On reading the Bible and conversation.

Huw Williams | 11:07, Monday 02 May 2016 | Turin, Italy

There are many parts of the Bible that I don't understand. As someone who spends most of his time teaching the Bible in some way or other, perhaps I should be ashamed to admit that, but I'm not all that inclined to be ashamed as such.

reading the Bible ... an invitation from God to conversation

I am reminded of my friend Ron, who is almost certainly the most passionate Bible-reader I know; when Ron talks about reading the Bible it is intriguing to see how often the language of ‘conversation’ comes up. This is one of the many things I have learned from him, that reading the Bible need not be an activity in ‘information download’, a one-sided monologue, but rather an invitation from God to conversation. If we read the Bible with the ‘information download’ approach, we will be tempted to consider a read through any of those places we don't understand as a waste of time, since we have not understood the ‘code’ coming to us. However, if we approach our Bible reading as conversation, there is naturally something far more relational going on.

Please don't misunderstand me, I am not advocating some kind of fluid, subjective meaning in scripture - there is meaning in this text, eternal, beautiful and unchanging. Neither am I against the endeavour to understand it - far from it! We are all to be students of God's word, and we do well to apply ourselves to understanding what we read. It's just that for the moment and for the foreseeable future, there’s also the fact that I'm not wise, mature, experienced or godly enough enough to understand every last verse of the scriptures. And so what do I do when I hit the book of Numbers? Skip it? Yawn my way through it? Or something else?

I have been learning to read my Bible a little more prayerfully, conversationally if you will ("Lord, what is this genealogy all about?", "Father, I'm struggling! - what is Leviticus all about?") Sometimes I have a light-bulb moment ("Aha!"), sometimes not - but that's OK - maybe a penny will drop next time. Let's keep reading and let’s keep talking about it.

These thoughts have been in my mind in our church Bible studies over the last few weeks, as we've been working through the series of meetings between Jesus and individuals in John 3 to 5. It's fascinating to see how enigmatic Jesus' conversation-starters seem to be in these encounters. Look at them! - could these people possibly be expected to understand statements like, "Very truly I tell you, no one can see the kingdom of God unless they are born again" (3:3), "If you knew the gift of God and who it was who asks you for a drink, you would have asked him and he would have given you living water." (4:10), "Unless you people see signs and wonders... you will never believe." (4:48 - to a man with a son on his deathbed) and "Do you want to get well?" (5:6 - to a man who had been an invalid for 38 years?)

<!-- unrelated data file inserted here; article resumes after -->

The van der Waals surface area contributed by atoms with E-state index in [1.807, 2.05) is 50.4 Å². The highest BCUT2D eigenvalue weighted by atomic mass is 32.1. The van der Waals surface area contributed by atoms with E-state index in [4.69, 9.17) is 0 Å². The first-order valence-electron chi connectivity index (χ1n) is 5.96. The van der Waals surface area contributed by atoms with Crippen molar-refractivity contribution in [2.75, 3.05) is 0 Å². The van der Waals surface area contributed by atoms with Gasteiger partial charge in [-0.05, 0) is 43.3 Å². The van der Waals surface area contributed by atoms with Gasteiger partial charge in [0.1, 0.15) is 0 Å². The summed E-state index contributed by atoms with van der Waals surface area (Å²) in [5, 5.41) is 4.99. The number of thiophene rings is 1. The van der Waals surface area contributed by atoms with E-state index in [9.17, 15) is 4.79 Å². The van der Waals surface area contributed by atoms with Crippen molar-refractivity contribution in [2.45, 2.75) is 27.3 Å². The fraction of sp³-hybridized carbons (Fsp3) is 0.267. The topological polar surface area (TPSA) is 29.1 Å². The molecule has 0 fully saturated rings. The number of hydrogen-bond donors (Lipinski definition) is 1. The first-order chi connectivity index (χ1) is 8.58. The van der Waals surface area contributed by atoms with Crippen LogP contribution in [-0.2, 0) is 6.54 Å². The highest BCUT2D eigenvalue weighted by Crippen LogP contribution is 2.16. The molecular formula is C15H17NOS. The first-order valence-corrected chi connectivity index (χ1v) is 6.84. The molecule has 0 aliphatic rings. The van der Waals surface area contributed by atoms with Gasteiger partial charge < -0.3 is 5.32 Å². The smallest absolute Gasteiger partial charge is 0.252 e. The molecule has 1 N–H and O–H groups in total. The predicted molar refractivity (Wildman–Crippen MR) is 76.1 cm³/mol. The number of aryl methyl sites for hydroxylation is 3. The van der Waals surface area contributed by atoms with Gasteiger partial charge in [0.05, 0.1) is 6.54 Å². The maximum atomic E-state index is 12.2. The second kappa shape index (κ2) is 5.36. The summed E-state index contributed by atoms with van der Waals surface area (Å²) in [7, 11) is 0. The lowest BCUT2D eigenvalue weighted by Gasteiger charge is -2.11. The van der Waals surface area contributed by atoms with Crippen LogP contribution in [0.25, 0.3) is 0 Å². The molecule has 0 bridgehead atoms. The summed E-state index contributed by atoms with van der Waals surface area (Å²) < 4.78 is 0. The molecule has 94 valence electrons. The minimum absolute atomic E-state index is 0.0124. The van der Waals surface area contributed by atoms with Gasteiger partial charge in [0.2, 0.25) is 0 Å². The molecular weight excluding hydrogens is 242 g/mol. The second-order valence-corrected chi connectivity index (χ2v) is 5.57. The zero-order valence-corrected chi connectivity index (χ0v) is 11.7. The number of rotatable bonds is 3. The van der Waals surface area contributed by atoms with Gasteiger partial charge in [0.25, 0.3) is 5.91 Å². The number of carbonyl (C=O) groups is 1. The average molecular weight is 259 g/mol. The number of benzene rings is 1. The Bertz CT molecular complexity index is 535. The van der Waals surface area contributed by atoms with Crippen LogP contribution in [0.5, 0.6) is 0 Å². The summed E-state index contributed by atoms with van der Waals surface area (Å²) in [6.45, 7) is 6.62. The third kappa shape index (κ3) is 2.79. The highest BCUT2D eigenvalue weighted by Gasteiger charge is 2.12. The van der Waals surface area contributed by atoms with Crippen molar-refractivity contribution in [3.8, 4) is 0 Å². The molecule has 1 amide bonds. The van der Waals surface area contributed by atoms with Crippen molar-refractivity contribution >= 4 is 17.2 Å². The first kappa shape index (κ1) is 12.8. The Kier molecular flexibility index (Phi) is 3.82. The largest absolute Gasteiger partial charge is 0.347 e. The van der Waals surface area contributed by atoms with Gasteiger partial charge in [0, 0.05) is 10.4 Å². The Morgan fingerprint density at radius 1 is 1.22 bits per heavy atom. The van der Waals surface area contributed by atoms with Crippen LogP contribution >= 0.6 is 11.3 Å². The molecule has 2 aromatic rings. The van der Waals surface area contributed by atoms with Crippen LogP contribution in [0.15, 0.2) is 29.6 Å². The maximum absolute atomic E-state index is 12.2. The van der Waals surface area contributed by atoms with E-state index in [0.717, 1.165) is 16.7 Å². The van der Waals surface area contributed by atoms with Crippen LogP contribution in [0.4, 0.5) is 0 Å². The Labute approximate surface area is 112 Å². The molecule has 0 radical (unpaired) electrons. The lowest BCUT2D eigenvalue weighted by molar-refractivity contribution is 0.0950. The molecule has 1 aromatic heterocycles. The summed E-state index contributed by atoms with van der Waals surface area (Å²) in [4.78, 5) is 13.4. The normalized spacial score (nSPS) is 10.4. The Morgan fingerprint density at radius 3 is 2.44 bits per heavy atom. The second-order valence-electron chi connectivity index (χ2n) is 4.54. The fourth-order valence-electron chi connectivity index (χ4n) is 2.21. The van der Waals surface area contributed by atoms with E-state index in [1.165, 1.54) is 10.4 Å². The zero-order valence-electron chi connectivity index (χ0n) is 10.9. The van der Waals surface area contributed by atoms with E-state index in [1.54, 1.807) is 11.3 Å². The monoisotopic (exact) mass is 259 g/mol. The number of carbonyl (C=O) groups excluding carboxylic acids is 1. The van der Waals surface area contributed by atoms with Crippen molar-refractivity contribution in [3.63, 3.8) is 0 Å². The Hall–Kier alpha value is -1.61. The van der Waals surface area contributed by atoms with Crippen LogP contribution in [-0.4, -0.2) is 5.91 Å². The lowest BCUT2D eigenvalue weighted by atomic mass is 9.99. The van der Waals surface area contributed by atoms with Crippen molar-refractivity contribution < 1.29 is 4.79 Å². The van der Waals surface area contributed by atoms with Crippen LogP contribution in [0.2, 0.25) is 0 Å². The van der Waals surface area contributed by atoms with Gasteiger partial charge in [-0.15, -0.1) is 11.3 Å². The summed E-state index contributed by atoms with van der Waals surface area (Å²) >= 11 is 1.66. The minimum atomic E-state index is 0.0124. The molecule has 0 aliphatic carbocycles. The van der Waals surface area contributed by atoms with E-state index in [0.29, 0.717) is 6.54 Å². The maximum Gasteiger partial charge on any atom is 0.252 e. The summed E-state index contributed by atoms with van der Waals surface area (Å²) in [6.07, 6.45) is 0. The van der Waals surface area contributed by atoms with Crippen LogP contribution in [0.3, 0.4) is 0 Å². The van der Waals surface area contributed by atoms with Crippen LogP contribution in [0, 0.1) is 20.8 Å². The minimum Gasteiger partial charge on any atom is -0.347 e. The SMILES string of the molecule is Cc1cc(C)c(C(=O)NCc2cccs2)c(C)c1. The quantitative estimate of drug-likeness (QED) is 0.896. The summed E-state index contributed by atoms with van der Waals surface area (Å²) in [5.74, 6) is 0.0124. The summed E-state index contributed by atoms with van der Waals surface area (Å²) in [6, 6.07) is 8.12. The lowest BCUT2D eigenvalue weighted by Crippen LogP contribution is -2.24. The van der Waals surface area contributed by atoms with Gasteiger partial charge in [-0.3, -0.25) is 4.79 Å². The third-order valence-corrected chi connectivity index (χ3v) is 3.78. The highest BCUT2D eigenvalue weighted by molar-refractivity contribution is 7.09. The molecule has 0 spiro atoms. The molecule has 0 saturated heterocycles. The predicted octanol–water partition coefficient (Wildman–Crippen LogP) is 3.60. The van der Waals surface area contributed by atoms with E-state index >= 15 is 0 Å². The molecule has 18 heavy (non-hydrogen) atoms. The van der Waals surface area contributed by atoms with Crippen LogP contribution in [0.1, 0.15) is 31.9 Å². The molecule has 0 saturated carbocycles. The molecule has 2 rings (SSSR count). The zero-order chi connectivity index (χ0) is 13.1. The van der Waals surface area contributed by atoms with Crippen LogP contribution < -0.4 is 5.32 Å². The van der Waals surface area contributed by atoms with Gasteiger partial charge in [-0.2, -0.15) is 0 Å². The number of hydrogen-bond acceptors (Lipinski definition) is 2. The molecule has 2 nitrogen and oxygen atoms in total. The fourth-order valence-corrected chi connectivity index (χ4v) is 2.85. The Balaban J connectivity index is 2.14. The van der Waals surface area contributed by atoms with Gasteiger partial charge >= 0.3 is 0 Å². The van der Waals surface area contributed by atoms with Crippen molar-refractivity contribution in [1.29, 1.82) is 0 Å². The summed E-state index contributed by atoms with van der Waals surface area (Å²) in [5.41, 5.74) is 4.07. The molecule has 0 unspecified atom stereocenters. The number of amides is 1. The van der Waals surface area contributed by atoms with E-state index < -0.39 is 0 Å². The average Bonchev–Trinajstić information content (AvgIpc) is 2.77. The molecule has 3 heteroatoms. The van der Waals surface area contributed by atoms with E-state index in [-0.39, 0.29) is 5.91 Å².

... on each occasion the intriguing statement is surely an invitation to continue the conversation

We've wrestled with what is going here in our studies. Is Jesus being deliberately obscure? Obtuse even? No, but on each occasion the intriguing statement is surely an invitation to continue the conversation, to invite him to explain himself, to ask questions, to get to know him, to deepen this fledgling relationship. The results differ greatly - Nicodemus continues the conversation but takes more time before coming to belief, the woman is drawn to Christ almost immediately and concludes that this is the man who told her everything she ever did. The royal official is beside himself with worry for his dying child, but after the miracle takes place, his reflections lead to belief. The man at the pool appears to have little interest in continuing the conversation at all - even second time around he seems to be in a hurry to get away, though Jesus has been looking for him to further the conversation. 

So maybe it shouldn't surprise us that there are still parts of God's word that remain something of a mystery to us. I am convinced that this is part of what it means to get to know God in His word, to be drawn in, to continue the conversation, to accept the invitation to sit at His feet without hurrying away at the sight of the first genealogy. As we do so, prayerfully and with the Spirit's help, we find that in that conversation we get to know Him better, not just about Him.

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